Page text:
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Further Research is Needed to Determine What Impact PTSD has on a Police Officer's Ability to Serve

Written by Nikki Boggs

There are several distinguishing characteristics of police work compared to someone, say in construction, an office job, or a public servant. One such good example is the authorization to use different levels of appropriate force to apprehend criminals, prevent crime, and protect citizens in addition to protecting other police officers and themselves. The Criminal Code of Canada allows police officers to use force in the lawful execution of their duties based on reasonable grounds and necessity.[1]


Undoubtedly, another instance of a distinguishing characteristic would be an officer having to see and deal with the worst of what one human can do to another, accidental or intentional, and not just a one-off occurrence. For illustration, one only needs to turn on the TV or radio or read any news outlet online.[2] So what impact does Post-traumatic Stress Disorder (PTSD) have on a police officer's ability to serve and protect? Again there is no shortage of responses; perhaps one of the most impactful, aside from death or a permanent physical disability, would be that of PTSD.


PTSD may involve disruptions in threat perception and threat sensitivity in addition to emotional functioning.[3] A police officer's ability to perceive threats while on duty with instant access to lethal weapons is concerning. Therefore, one of the most important questions should be what procedures are in place to ensure an officer's mental fitness? This should be of the utmost concern not only for the personal impact of the job on the officer's mental health but also for what kind of impact the officer's mental health can have on their ability to police citizens.


Winnipeg Police Service's (WPS) qualification section for new recruits indicates that applicants who progress to the final stages must undergo psychological testing followed by an interview with a psychologist.[4] The RCMP also requires new recruits to meet minimum medical standards, which include a psychological examination.[5] However, even if every police force across Canada had this requirement, which they likely do, it would do little to assist officers or agencies with ensuring the psychological standards continued to be met for active members.


Psychology Today reports that screening is only a snapshot of the entrance-level officer, deemed valid for one year.[6] After wear and tear, performing the job can deliver a psychological profile very different from when the officer started, "…especially for those who had problems before being hired."[7] Agencies would have to require ongoing mental health standards similar to the physical requirements for all active members to even remotely begin to ensure these standards are continually met.


The mental fitness standards for active members are not clear for WPS. In the Collective Agreement between the Winnipeg Police Association and the City of Winnipeg, there is mention of fitness and fitness standards. However, there is no mention of the requirement or what it entails, and there is no clarity on whether it includes a physical and psychological component or just physical.[8] Further research on the requirements for active members across the country would be helpful to determine any gaps and inconsistencies and best practice models relating to mental health fitness. As well further updated information on mental health services within police agencies could be beneficial. Data from 2014 states that WPS had only two members in their behavioural-health unit to support the full benefit of over 1400 members.[9]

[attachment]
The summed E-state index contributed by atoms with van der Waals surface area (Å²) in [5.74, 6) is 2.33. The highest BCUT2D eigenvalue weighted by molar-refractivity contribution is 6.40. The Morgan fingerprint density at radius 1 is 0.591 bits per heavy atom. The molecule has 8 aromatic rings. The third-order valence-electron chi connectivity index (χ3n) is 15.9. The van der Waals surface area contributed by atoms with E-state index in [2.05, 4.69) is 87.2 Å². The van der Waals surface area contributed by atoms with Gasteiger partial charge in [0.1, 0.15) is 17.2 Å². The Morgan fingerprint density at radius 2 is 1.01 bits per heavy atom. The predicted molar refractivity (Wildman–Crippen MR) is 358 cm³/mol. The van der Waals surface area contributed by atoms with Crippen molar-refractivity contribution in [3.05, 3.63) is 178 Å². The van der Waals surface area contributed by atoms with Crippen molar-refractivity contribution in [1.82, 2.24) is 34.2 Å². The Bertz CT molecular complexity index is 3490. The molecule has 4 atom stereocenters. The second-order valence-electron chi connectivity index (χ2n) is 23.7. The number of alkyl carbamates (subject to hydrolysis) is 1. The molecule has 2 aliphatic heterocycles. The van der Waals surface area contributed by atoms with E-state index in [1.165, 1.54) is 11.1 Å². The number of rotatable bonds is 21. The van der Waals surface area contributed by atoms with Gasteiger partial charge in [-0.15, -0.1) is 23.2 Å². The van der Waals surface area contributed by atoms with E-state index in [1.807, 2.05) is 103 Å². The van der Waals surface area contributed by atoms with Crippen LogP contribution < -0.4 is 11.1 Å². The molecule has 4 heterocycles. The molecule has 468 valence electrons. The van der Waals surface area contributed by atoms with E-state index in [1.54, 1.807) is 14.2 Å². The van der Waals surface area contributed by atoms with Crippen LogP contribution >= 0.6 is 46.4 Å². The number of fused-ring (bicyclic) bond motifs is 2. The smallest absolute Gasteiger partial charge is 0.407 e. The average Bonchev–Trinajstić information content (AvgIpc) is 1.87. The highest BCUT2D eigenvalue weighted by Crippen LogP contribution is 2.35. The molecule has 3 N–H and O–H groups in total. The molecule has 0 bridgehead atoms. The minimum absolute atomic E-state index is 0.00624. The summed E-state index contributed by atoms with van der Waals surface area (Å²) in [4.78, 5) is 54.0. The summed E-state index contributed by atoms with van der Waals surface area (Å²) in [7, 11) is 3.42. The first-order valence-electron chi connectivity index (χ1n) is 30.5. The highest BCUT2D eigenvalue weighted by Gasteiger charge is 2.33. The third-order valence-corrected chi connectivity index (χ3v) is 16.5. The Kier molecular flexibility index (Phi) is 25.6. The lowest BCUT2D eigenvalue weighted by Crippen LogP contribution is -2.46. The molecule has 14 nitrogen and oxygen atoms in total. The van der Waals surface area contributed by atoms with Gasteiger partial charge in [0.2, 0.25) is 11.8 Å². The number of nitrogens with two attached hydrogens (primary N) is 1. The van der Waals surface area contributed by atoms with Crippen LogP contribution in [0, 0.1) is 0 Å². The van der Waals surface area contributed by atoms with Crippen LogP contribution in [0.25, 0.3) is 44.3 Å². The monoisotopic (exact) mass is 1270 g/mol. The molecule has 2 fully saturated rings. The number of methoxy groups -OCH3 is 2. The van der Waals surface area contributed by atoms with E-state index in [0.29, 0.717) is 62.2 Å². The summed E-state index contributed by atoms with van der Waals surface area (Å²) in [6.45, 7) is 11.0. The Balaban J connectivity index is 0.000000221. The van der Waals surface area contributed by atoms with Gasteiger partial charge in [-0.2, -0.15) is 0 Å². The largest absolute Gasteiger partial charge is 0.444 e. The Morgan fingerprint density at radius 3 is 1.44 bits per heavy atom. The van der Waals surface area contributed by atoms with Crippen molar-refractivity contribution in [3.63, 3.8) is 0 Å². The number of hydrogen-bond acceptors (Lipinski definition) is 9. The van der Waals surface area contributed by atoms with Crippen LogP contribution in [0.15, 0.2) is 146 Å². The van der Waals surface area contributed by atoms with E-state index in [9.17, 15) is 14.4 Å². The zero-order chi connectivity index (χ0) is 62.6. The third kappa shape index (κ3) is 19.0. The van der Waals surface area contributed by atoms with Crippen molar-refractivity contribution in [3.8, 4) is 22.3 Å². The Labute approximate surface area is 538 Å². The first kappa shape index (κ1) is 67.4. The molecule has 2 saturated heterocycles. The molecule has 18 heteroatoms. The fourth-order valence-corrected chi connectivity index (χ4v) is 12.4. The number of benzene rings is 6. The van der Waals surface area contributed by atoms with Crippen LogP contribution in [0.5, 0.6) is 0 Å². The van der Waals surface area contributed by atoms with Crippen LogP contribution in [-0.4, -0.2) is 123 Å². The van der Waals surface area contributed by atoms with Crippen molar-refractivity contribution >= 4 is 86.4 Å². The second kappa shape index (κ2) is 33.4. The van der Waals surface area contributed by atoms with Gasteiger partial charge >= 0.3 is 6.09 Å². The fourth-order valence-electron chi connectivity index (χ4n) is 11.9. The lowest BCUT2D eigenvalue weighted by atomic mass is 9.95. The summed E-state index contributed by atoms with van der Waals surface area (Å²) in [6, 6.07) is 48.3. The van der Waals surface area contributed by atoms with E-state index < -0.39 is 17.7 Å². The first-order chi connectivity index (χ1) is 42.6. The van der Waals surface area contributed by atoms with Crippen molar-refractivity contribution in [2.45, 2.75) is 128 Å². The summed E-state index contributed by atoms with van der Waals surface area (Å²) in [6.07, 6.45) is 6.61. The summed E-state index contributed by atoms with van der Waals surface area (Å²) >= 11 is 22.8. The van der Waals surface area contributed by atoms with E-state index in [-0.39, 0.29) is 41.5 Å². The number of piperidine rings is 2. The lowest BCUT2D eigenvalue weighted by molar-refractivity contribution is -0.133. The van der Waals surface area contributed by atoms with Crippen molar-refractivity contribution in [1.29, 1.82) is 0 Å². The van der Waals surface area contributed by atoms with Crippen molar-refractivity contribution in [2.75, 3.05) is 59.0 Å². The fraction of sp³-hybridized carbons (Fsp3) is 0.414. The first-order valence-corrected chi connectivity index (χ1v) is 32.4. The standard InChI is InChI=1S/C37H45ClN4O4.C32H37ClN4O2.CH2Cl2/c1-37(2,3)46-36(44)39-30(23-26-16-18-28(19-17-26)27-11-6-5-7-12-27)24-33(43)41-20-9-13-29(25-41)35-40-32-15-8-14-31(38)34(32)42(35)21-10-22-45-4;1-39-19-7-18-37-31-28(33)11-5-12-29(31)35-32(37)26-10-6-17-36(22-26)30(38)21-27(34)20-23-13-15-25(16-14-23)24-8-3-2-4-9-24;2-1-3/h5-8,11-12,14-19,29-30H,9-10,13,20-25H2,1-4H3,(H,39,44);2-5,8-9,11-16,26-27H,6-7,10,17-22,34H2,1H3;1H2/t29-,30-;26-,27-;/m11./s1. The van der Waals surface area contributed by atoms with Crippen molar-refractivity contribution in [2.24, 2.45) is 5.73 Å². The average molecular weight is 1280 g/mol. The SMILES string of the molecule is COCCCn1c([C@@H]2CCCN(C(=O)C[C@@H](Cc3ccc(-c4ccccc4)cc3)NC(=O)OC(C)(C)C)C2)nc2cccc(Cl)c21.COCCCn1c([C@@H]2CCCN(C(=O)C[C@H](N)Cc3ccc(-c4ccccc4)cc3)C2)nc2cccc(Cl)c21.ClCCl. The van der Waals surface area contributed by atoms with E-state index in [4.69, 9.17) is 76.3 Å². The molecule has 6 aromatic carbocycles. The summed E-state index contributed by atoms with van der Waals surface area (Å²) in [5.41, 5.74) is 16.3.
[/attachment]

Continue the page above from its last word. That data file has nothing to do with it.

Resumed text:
From a criminal justice perspective, a police officer's ability to appropriately do their job is crucial. The most catastrophic outcome where an officer's mental health could impact their job is the excessive use of force and fatalities involving police. Granted, not all officers involved in such situations are contending with PTSD. If they do, their job may not necessarily be impacted by it. However, given the very nature of PTSD, it cannot be discounted as influencing an officer's ability to handle the job's high-stress and dangerous environment.


A 2019 study in the United States examined the association between abusive policing and PTSD symptoms.[10] The study suggests that abusive police practices can impact the public health of the communities being policed. The results were similar to the findings among Vietnam War veterans, with symptoms being "most strongly associated with self-reported perpetration of harm towards civilians or prisoners."[11] Although the study could not test alternative casual hypotheses regarding why PTSD symptom severity may be related to police abusive practices, such possibilities are discussed. Namely, how symptoms may increase the likelihood of an officer reacting to a difficult or stressful situation with excessive force or violence.[12] The study reports, "it has been found that hypervigilance plays a central role in PTSD by increasing a threat-detection network and subsequently creating the potential for an error in interpretation of the evidence for a suspected threat."[13] Further research exploring some alternative hypotheses and Canadian perspectives could be beneficial.